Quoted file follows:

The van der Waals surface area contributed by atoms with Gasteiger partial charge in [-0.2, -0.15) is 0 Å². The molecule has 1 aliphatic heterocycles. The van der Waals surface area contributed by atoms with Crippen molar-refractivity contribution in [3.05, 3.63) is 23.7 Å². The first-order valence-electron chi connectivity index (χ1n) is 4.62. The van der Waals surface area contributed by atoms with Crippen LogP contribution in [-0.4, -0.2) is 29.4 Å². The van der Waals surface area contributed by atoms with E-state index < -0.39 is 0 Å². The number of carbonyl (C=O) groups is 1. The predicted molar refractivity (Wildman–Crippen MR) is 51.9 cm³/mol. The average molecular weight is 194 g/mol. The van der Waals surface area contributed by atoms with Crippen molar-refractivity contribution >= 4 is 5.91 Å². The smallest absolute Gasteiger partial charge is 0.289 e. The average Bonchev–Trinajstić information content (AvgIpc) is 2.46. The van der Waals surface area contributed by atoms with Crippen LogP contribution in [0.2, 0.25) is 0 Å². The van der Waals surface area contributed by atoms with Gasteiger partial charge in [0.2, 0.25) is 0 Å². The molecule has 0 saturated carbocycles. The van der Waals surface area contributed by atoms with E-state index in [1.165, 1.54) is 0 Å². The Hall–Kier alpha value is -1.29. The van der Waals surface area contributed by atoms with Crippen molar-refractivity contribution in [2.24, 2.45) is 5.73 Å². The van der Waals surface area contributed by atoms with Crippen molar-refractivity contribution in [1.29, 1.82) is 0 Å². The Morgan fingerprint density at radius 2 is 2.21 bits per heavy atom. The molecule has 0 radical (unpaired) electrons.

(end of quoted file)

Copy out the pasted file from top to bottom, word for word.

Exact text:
The van der Waals surface area contributed by atoms with Gasteiger partial charge in [-0.2, -0.15) is 0 Å². The molecule has 1 aliphatic heterocycles. The van der Waals surface area contributed by atoms with Crippen molar-refractivity contribution in [3.05, 3.63) is 23.7 Å². The first-order valence-electron chi connectivity index (χ1n) is 4.62. The van der Waals surface area contributed by atoms with Crippen LogP contribution in [-0.4, -0.2) is 29.4 Å². The van der Waals surface area contributed by atoms with E-state index < -0.39 is 0 Å². The number of carbonyl (C=O) groups is 1. The predicted molar refractivity (Wildman–Crippen MR) is 51.9 cm³/mol. The average molecular weight is 194 g/mol. The van der Waals surface area contributed by atoms with Crippen molar-refractivity contribution >= 4 is 5.91 Å². The smallest absolute Gasteiger partial charge is 0.289 e. The average Bonchev–Trinajstić information content (AvgIpc) is 2.46. The van der Waals surface area contributed by atoms with Crippen LogP contribution in [0.2, 0.25) is 0 Å². The van der Waals surface area contributed by atoms with Gasteiger partial charge in [0.2, 0.25) is 0 Å². The molecule has 0 saturated carbocycles. The van der Waals surface area contributed by atoms with E-state index in [1.165, 1.54) is 0 Å². The Hall–Kier alpha value is -1.29. The van der Waals surface area contributed by atoms with Crippen molar-refractivity contribution in [2.24, 2.45) is 5.73 Å². The van der Waals surface area contributed by atoms with Crippen molar-refractivity contribution in [1.29, 1.82) is 0 Å². The Morgan fingerprint density at radius 2 is 2.21 bits per heavy atom. The molecule has 0 radical (unpaired) electrons.